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  • Writer's pictureAlison Rosenstock

Top 10 PCOS Snacks for Stable Blood Sugars

Is healthy snacking your key to keeping your blood sugars under control in PCOS?

With the right strategy, the answer can absolutely be YES!


Though PCOS can be very frustrating to deal with, focusing on balanced nutrition can make a major impact on symptoms and even reduce the risk of complications. As a registered dietitian, I’m here to help you do just that! I’m Alison and I provide do-able nutrition strategies to help women to minimize their PCOS symptoms.


By the time you’re done with this blog, you’ll learn: 

  • What PCOS is and how it impacts blood sugar levels

  • What nutrients are important for managing PCOS

  • The top PCOS snack ideas for keeping your blood sugars stable 

You’ll also get access to the (free) PCOS Nutrition Guide which has a detailed list of the foods and beverages that have health benefits in PCOS.

Click here to get the PCOS Nutrition Guide.

Let’s start things off by explaining what PCOS is.

What is PCOS?

Polycystic ovary syndrome is better known by its acronym: PCOS.

PCOS is an endocrine disorder, which just means that some of your hormones are higher or lower than expected…and this imbalance is causing drama in your body. 

One common symptom of PCOS is having tiny follicles (which may or may not be actual cysts) surround your ovaries. These follicles are the result of hormonal imbalances, primarily higher levels of certain hormones, such as testosterone.


Other common symptoms of PCOS can include:

  • Hirsutism (excessive hair growth on the face and body)

  • Alopecia (hair loss from the head and eyebrows)

  • Acne and/or skin problems

  • Challenges with menstruation, such as irregular and/or heavy periods or amenorrhea (absence of menstrual periods)

  • Weight gain and difficulties losing weight

But having said that, everyone with PCOS is unique! PCOS is surprisingly common, impacting up to 18% of women in their reproductive years and can result in complications which increase the risk for infertility and/or Type 2 Diabetes. 

As a dietitian, I’d like to focus on one specific complication of PCOS: insulin sensitivity.

Insulin is the hormone that allows your body to move sugar (glucose) from your bloodstream into each of your body’s cells for fuel. 

Angela Grassi, Registered Dietitian and founder of the PCOS Nutrition Center explains that, “the majority of people with PCOS have insulin resistance. In this case, glucose isn’t getting into the cells when it’s needed for energy. This can cause fatigue, and it also means that glucose can be higher in the bloodstream which can increase the risk for Type 2 Diabetes.” 

Another challenge with insulin resistance is that when insulin levels get too high, this can actually cause blood sugars to drop too low (known medically as hypoglycemic episodes). This may explain why many folks with PCOS experience intense cravings for carbohydrate foods.

Grassi stresses that it is important for people with PCOS to balance their blood sugar levels to have more energy and reduce diabetes risk and that a balanced meal plan can help. Let’s explore how prioritizing certain nutrients makes a difference in PCOS.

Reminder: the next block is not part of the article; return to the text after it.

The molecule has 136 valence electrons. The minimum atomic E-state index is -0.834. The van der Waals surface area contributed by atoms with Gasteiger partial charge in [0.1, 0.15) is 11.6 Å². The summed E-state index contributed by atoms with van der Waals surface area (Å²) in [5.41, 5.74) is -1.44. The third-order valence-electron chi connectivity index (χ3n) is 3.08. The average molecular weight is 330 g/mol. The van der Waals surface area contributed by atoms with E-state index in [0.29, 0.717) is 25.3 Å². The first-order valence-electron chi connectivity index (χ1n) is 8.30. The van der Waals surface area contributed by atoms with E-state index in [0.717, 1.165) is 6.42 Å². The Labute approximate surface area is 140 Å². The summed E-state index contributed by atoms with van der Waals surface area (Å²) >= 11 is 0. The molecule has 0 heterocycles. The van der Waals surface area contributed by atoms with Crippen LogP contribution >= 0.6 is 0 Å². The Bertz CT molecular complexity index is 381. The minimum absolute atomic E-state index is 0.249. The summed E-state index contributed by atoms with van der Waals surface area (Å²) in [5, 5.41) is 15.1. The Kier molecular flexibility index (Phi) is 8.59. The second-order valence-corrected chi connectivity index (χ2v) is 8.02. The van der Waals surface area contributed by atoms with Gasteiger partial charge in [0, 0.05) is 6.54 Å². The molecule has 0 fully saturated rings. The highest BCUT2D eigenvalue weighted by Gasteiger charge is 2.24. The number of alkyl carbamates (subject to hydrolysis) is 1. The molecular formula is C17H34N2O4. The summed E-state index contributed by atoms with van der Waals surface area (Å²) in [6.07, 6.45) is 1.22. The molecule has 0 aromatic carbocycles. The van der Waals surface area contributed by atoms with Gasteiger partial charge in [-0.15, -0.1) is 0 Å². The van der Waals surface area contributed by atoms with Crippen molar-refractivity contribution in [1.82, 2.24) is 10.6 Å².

Important Nutrients for PCOS Snacks

Because insulin resistance is so common with PCOS, you’re going to want to focus on foods that aren’t going to cause blood sugars to spike or drop too low afterward. It is also important to eat consistently during the day, as going too long between meals can make insulin resistance worse.

It turns out that there are many kinds of foods that you can choose from (including some carbs!) to support healthy blood sugar and insulin levels in PCOS. Here are the nutrients that I recommend you include in your PCOS-friendly snacks, most of the time:

Lean Proteins

Proteins are important for building and maintaining muscle. They also help keep you feeling full after eating a meal or snack.


Lean proteins are found in both animal and plant foods including eggs, fish, poultry, dairy products, nuts, nut butters (like peanut, almond, and cashew butter), seeds (like chia, sunflower, flax, and pumpkin seeds), and legumes like lentils, beans, and peas.

Healthy Fats

Fats help protect the inner organs and give your body a nice reserve of energy. Unsaturated fats take the body longer to break down, so they are less likely to cause blood fat or sugar levels to be too high.


Healthy fats include avocados, nuts, nut butters, seeds, fatty fish like salmon and tuna, and plant oils like olive, canola, and avocado oil.

High Fiber/Low Glycemic Index Carbs

Carbs often get a bad rap, particularly when discussing conditions like diabetes. However, they are important macronutrients and there are plenty of nutritious and delicious carbohydrate foods that can be part of a healthy diet in PCOS.

Carbohydrates that have a lower glycemic index take longer for the body to digest, so they don’t end up quickly rising in the bloodstream. Many low-glycemic carbs also contain fiber, which has many health benefits like lowering cholesterol and fueling the good bacteria in the gut. 

High-fiber/low-glycemic carbs include fruits like apples, berries, dates, oranges, and plums, non-starchy vegetables like broccoli, cauliflower, and celery, legumes like beans and lentils, and grains like oats and quinoa. 

A study in the American Journal of Clinical Nutrition found that women with PCOS who followed a low glycemic index diet had significant improvements in their menstrual cycles and responsiveness to the insulin-sensitizing drug metformin.

*Note: Certain fruits and vegetables, such as watermelon and carrots, are higher on the glycemic index but have a lower glycemic load which makes them less likely to spike blood sugars. Glycemic index can also change when foods are mixed together, such as adding carrots to stir-fried tofu or chicken and other vegetables.